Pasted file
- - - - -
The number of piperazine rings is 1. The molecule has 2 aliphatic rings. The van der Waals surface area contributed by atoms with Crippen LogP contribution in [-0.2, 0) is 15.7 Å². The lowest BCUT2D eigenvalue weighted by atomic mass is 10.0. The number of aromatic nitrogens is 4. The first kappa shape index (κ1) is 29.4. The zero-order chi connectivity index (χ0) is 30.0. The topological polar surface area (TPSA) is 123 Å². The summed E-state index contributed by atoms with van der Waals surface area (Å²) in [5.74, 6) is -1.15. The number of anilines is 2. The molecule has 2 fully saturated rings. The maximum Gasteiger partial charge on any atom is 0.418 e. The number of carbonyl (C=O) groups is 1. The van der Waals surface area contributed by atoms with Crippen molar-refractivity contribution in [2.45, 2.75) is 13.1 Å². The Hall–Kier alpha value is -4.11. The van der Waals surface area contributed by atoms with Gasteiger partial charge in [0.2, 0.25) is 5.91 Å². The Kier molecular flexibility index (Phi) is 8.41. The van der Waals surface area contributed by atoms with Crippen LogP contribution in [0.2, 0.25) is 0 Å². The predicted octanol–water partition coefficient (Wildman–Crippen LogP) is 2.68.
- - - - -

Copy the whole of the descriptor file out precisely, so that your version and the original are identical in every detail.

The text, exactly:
The number of piperazine rings is 1. The molecule has 2 aliphatic rings. The van der Waals surface area contributed by atoms with Crippen LogP contribution in [-0.2, 0) is 15.7 Å². The lowest BCUT2D eigenvalue weighted by atomic mass is 10.0. The number of aromatic nitrogens is 4. The first kappa shape index (κ1) is 29.4. The zero-order chi connectivity index (χ0) is 30.0. The topological polar surface area (TPSA) is 123 Å². The summed E-state index contributed by atoms with van der Waals surface area (Å²) in [5.74, 6) is -1.15. The number of anilines is 2. The molecule has 2 fully saturated rings. The maximum Gasteiger partial charge on any atom is 0.418 e. The number of carbonyl (C=O) groups is 1. The van der Waals surface area contributed by atoms with Crippen molar-refractivity contribution in [2.45, 2.75) is 13.1 Å². The Hall–Kier alpha value is -4.11. The van der Waals surface area contributed by atoms with Gasteiger partial charge in [0.2, 0.25) is 5.91 Å². The Kier molecular flexibility index (Phi) is 8.41. The van der Waals surface area contributed by atoms with Crippen LogP contribution in [0.2, 0.25) is 0 Å². The predicted octanol–water partition coefficient (Wildman–Crippen LogP) is 2.68.